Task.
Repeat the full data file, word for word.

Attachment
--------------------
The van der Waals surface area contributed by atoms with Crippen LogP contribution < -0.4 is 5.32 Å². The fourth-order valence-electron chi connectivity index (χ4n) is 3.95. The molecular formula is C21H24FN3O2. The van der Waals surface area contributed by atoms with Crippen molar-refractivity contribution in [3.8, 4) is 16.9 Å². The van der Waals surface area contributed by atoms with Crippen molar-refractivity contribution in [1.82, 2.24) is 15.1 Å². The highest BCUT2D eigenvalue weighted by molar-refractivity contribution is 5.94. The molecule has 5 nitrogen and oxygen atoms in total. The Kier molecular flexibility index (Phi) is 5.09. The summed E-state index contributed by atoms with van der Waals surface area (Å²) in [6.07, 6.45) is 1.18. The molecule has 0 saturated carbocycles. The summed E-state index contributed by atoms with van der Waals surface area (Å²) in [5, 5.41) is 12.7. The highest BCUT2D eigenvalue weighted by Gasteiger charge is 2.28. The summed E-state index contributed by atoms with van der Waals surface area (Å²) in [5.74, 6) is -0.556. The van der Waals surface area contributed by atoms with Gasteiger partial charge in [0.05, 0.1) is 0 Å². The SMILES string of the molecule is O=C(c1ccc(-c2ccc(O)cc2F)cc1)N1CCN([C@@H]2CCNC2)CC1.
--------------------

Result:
The van der Waals surface area contributed by atoms with Crippen LogP contribution < -0.4 is 5.32 Å². The fourth-order valence-electron chi connectivity index (χ4n) is 3.95. The molecular formula is C21H24FN3O2. The van der Waals surface area contributed by atoms with Crippen molar-refractivity contribution in [3.8, 4) is 16.9 Å². The van der Waals surface area contributed by atoms with Crippen molar-refractivity contribution in [1.82, 2.24) is 15.1 Å². The highest BCUT2D eigenvalue weighted by molar-refractivity contribution is 5.94. The molecule has 5 nitrogen and oxygen atoms in total. The Kier molecular flexibility index (Phi) is 5.09. The summed E-state index contributed by atoms with van der Waals surface area (Å²) in [6.07, 6.45) is 1.18. The molecule has 0 saturated carbocycles. The summed E-state index contributed by atoms with van der Waals surface area (Å²) in [5, 5.41) is 12.7. The highest BCUT2D eigenvalue weighted by Gasteiger charge is 2.28. The summed E-state index contributed by atoms with van der Waals surface area (Å²) in [5.74, 6) is -0.556. The van der Waals surface area contributed by atoms with Gasteiger partial charge in [0.05, 0.1) is 0 Å². The SMILES string of the molecule is O=C(c1ccc(-c2ccc(O)cc2F)cc1)N1CCN([C@@H]2CCNC2)CC1.